Quantum Sequencing™: The genetic code, unlocked by physics

Quantum Biosystems


Our mission is to unlock the vast untapped value of genetic information through the development of innovative sequencers. This information has the power to transform biological research, improve knowledge of health and disease, and harness any genome in the challenge to address urgent global needs for food, fuel and healthcare.

At Quantum Biosystems, we are pioneering the development of innovative sequencers based on quantum mechanics. Quantum-based sequencing technologies are widely regarded as impractical, but our team at Quantum Biosystems is transforming them into a viable platform for DNA sequencing.

Our proprietary Quantum Sequencing™ technology achieves single molecule electrical DNA sequencing by integrating cutting edge silicon technology and a sophisticated electric detection system into breakthrough approaches to life sciences. This platform allows disruptively label-free, low-cost, high-throughput, and real-time analysis with no need for complex sample preparation, detection, or analysis.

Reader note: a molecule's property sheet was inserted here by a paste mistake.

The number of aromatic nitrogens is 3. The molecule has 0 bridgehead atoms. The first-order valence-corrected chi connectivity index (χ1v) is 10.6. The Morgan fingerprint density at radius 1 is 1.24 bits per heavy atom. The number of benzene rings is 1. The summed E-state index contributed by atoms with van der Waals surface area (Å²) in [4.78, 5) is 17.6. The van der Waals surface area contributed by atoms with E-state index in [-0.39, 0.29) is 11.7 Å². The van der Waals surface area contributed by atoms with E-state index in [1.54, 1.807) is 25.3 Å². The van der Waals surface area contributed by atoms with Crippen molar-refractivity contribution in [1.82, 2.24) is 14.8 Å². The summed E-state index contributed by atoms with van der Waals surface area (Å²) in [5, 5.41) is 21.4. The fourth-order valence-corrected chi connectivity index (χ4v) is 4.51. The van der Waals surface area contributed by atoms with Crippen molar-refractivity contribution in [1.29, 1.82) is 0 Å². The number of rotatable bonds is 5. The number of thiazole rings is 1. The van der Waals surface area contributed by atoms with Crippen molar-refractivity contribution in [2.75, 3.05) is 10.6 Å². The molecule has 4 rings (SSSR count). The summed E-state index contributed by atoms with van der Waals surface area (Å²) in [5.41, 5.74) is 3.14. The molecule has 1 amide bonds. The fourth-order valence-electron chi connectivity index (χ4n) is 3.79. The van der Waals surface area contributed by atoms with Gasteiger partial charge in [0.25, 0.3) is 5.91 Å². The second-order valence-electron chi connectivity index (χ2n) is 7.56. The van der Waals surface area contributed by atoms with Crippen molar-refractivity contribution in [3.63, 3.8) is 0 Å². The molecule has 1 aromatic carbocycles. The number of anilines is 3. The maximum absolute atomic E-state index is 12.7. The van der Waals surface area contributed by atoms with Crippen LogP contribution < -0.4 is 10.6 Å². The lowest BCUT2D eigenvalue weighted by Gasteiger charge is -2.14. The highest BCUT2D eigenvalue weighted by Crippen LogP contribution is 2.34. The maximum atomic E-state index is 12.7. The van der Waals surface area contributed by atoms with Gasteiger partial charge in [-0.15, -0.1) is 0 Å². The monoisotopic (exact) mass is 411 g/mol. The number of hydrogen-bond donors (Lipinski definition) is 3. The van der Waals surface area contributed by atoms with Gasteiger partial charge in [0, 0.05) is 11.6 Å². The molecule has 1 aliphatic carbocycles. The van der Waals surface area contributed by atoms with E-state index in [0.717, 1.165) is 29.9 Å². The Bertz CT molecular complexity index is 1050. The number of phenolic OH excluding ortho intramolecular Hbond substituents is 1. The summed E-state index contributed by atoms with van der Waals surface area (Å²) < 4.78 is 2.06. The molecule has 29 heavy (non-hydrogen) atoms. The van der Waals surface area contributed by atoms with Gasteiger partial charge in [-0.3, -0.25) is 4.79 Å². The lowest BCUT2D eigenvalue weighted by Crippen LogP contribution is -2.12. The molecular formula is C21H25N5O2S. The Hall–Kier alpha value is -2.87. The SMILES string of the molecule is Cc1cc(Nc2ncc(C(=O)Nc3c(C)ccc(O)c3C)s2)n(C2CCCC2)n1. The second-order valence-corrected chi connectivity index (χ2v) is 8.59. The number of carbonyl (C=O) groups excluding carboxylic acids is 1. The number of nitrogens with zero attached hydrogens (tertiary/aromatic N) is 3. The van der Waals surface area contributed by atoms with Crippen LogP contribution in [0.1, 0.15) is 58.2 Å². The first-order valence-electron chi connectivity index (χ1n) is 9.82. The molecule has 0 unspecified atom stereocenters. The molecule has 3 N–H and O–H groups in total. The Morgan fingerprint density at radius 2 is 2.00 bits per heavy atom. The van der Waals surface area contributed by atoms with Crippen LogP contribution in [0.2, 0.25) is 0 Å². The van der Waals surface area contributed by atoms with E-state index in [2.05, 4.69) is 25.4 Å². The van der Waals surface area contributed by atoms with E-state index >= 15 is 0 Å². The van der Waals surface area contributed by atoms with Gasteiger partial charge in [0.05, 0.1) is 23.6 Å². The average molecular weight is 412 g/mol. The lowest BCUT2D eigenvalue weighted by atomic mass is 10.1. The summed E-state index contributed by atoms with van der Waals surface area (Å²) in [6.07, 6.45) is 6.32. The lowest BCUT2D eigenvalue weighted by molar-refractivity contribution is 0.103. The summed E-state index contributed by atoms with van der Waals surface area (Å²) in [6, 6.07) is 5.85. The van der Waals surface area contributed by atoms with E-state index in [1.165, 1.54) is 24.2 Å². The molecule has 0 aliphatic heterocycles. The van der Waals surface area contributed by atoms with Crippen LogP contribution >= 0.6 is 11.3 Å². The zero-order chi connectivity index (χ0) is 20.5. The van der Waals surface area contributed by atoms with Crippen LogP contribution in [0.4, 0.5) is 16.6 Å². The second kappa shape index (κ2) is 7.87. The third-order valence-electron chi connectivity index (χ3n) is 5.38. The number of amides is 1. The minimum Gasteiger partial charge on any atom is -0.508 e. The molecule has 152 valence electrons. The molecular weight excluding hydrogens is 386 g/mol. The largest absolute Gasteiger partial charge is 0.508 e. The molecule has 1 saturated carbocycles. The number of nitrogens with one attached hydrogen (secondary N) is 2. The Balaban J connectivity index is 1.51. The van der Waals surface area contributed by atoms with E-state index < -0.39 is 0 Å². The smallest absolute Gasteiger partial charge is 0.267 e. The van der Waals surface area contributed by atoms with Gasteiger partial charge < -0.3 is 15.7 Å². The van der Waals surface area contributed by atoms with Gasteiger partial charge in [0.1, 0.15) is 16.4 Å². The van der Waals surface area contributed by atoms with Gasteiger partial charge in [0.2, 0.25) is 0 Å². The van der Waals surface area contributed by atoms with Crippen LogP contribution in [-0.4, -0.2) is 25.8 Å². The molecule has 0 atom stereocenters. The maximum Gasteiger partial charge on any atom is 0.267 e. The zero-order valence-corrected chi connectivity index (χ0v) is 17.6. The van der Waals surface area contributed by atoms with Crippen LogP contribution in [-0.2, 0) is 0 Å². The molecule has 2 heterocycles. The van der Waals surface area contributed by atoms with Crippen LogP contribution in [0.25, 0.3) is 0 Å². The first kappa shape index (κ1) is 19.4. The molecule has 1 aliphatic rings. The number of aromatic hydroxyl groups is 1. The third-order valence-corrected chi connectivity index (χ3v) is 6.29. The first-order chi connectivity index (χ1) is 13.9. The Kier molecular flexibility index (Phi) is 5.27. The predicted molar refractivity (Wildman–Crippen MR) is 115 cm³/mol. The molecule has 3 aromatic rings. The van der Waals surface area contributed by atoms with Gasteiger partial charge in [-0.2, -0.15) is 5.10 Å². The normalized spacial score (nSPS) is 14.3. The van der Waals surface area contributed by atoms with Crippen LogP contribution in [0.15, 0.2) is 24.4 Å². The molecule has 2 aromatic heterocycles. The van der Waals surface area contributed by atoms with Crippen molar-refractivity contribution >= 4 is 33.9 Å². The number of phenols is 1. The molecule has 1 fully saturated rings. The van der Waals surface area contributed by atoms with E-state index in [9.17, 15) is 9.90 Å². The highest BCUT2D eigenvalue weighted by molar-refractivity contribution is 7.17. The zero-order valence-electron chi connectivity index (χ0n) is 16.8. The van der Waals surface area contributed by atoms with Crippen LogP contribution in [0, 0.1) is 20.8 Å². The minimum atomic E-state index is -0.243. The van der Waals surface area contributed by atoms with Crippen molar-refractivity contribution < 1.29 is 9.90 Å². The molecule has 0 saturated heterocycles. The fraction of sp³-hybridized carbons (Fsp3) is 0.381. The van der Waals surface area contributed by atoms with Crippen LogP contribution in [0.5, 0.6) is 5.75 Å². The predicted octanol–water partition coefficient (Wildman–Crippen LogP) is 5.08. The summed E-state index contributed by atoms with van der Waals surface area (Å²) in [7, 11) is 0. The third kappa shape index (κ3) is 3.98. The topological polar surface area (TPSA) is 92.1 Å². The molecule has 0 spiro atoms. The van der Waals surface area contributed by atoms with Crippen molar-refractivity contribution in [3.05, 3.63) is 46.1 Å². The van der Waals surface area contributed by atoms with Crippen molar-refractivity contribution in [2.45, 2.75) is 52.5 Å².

Pico x Nano => Tera := Life

Picoamperes. Nanogaps. Terabytes of Life data.

In 1958, Reona “Leo” Esaki, a Japanese physicist working for Tokyo Tsushin Kogyo (now Sony), invented a new diode based on the quantum mechanical effect known as tunneling. Leo Esaki shared the 1973 Nobel Prize in Physics for his discovery of the phenomenon of electron tunneling. His tunnel diode, also called the Esaki diode, was an innovation that would transform the history of electronics.

The tunneling effect, or quantum tunneling, is a phenomenon whereby a microscopic particle uses quantum effects to “tunnel through” a potential energy barrier. We use the dependence of current magnitude on the physical properties of an object to decrypt DNA sequence information.

To achieve single molecule sequencing, our devices travel on a data journey from pico and nano right through to the tera realm. Pico-level sensitivity is required to differentiate tunnel currents to identify bases. The controls to adjust the diameter of the nanogates through which DNA and RNA pass must have nano-level sensitivity. And the data generated by measuring tunnel current requires terabyte-level storage to enable bioinformatics analysis.

Soaring beyond physics, Quantum Sequencing™ is now poised to bring disruptive innovation to the life sciences, and extraordinary benefits to the world.